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news about post-nups

Discussion in 'Owning Property in Bali' started by davita, Oct 27, 2016.

  1. davita

    davita Well-Known Member

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    Just read on another forum that the Constitutional Court today have overturned a part of the law and will permit post-nup agreements, therefore allowing mixed marriage WNI spouses to own hak milik property.
    This is hearsay so if anyone can find the readings from the court I'm sure it will be appreciated if posted. This affects many members and others.
     
  2. balibule

    balibule Active Member

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    For the sake of the WNA (foreigner) I think the safest to own property is not having a prenup or postnup
     
  3. Fred2

    Fred2 Member

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    You are correct the hammer went down, the law has changed. We will register a post nup in December and let you know how it goes.
     
  4. davita

    davita Well-Known Member

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    I don't understand...how does a WNA own property in RI.
    The law was to stop discrimination of WNI spouses, married to foreigners, and losing their birthright to own property
     
  5. matsaleh

    matsaleh Super Moderator

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  6. balibule

    balibule Active Member

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    Deleted
     
    #6 balibule, Oct 28, 2016
    Last edited: Oct 28, 2016
  7. spicyayam

    spicyayam Well-Known Member

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    I guess it is a positive step, but still not sure how this is good news for foreigners. And it still doesn't give much clarification as to a foreigner's rights. But still well done to mixed marriage group for being able to bring about these kinds of changes. Next on the wishlist: dual citizenship for kids and the right for foreign spouses to work in any kind of job in Indonesia.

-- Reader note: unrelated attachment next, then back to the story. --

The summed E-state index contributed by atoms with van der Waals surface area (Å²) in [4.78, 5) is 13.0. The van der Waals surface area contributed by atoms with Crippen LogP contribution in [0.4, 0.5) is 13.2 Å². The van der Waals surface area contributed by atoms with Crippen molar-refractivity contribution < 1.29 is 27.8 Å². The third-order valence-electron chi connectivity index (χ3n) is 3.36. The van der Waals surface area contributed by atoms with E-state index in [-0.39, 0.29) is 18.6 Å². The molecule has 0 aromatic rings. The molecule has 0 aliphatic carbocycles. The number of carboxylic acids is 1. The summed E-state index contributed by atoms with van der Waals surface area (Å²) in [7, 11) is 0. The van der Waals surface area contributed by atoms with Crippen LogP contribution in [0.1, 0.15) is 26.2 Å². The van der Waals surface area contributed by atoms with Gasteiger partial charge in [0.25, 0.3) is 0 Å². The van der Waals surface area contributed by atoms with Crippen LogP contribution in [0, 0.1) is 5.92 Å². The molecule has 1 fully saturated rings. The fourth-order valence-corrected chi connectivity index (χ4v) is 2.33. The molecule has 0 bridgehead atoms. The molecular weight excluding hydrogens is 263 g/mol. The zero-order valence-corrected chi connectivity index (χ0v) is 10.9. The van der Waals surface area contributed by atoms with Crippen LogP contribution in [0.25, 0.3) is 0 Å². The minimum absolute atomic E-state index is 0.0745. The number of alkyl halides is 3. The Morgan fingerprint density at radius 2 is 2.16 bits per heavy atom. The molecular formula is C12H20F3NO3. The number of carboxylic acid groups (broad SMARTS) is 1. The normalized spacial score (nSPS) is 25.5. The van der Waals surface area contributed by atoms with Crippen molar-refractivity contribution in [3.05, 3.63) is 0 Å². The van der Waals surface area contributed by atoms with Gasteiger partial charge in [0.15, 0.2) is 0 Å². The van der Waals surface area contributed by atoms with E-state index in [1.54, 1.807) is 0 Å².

8. davita

    davita Well-Known Member

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    I don't think the RI Constitutional Court gives a rats-ass for foreigner's rights. They decided to level the playing field for WNI of mixed marriage who were discriminated against by not being able to own land, due to contradicting laws (Agrarian and Marriage). That has now been abrogated by agreements...which I would call post-nup agreements....to separate property rights.

    btw Children of mixed marriage are allowed to be dual-citizens under Indonesian Law...I'm surprised you said you wished for it.
     
  9. spicyayam

    spicyayam Well-Known Member

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    Yeah, but not permanently right, eventually they need to decide.
     
  10. davita

    davita Well-Known Member

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    Well yeah...adults aren't allowed....when they are my wife can then claim her Constitutional Rights to own property and be able to work...so that's also on our wish list.
    I cannot wait..not much time left.
     
  11. Mark

    Mark Active Member

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    This is a great decision for mixed couples who did not enter into a pre-nup. It obviously has nothing to do with foreigners' rights to own land (I'm pretty sure they will never have any), but rather the consequences on the constitutional rights of the Indonesian partner in a mixed marriage. There are no doubt thousands of couples who will benefit from this ruling.
     
  12. davita

    davita Well-Known Member

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    Exactly Mark and was due to a women's group called PERCA...who are married to foreigners and were discriminated against.

    The next step is to get children of mixed marriage their rights to be dual until adulthood. There was an opening for this but it was limited.
    Remember Gloria (French) who didn't even know she was not an Indonesian citizen but had won the right to raise the flag on Independance day...her mother is now an advocate.
     
  13. Mark

    Mark Active Member